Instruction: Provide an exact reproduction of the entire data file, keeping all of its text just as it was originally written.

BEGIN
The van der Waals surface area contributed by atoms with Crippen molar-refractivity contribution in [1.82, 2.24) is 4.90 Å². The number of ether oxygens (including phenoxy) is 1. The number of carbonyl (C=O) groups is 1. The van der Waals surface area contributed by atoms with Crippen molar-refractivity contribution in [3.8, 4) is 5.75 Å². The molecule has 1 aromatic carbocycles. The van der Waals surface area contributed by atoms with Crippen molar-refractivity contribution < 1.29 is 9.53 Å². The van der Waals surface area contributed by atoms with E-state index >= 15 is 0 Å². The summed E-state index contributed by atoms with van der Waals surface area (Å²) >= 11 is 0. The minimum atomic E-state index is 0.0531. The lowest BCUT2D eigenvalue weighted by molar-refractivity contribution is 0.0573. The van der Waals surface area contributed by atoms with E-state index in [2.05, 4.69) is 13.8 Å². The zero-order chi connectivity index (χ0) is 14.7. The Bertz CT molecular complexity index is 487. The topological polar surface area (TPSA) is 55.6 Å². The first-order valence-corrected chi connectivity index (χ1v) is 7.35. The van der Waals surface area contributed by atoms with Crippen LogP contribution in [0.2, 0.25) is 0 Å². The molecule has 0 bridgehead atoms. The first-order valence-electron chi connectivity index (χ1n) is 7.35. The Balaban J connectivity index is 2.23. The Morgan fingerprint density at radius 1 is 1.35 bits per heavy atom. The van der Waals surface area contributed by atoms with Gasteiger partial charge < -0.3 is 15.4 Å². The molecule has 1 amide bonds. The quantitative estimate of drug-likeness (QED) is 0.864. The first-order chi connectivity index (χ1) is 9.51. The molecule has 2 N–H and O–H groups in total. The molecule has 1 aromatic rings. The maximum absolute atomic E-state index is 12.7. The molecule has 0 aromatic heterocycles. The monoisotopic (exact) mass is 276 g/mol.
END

The van der Waals surface area contributed by atoms with Crippen molar-refractivity contribution in [1.82, 2.24) is 4.90 Å². The number of ether oxygens (including phenoxy) is 1. The number of carbonyl (C=O) groups is 1. The van der Waals surface area contributed by atoms with Crippen molar-refractivity contribution in [3.8, 4) is 5.75 Å². The molecule has 1 aromatic carbocycles. The van der Waals surface area contributed by atoms with Crippen molar-refractivity contribution < 1.29 is 9.53 Å². The van der Waals surface area contributed by atoms with E-state index >= 15 is 0 Å². The summed E-state index contributed by atoms with van der Waals surface area (Å²) >= 11 is 0. The minimum atomic E-state index is 0.0531. The lowest BCUT2D eigenvalue weighted by molar-refractivity contribution is 0.0573. The van der Waals surface area contributed by atoms with E-state index in [2.05, 4.69) is 13.8 Å². The zero-order chi connectivity index (χ0) is 14.7. The Bertz CT molecular complexity index is 487. The topological polar surface area (TPSA) is 55.6 Å². The first-order valence-corrected chi connectivity index (χ1v) is 7.35. The van der Waals surface area contributed by atoms with Crippen LogP contribution in [0.2, 0.25) is 0 Å². The molecule has 0 bridgehead atoms. The first-order valence-electron chi connectivity index (χ1n) is 7.35. The Balaban J connectivity index is 2.23. The Morgan fingerprint density at radius 1 is 1.35 bits per heavy atom. The van der Waals surface area contributed by atoms with Gasteiger partial charge < -0.3 is 15.4 Å². The molecule has 1 amide bonds. The quantitative estimate of drug-likeness (QED) is 0.864. The first-order chi connectivity index (χ1) is 9.51. The molecule has 2 N–H and O–H groups in total. The molecule has 1 aromatic rings. The maximum absolute atomic E-state index is 12.7. The molecule has 0 aromatic heterocycles. The monoisotopic (exact) mass is 276 g/mol.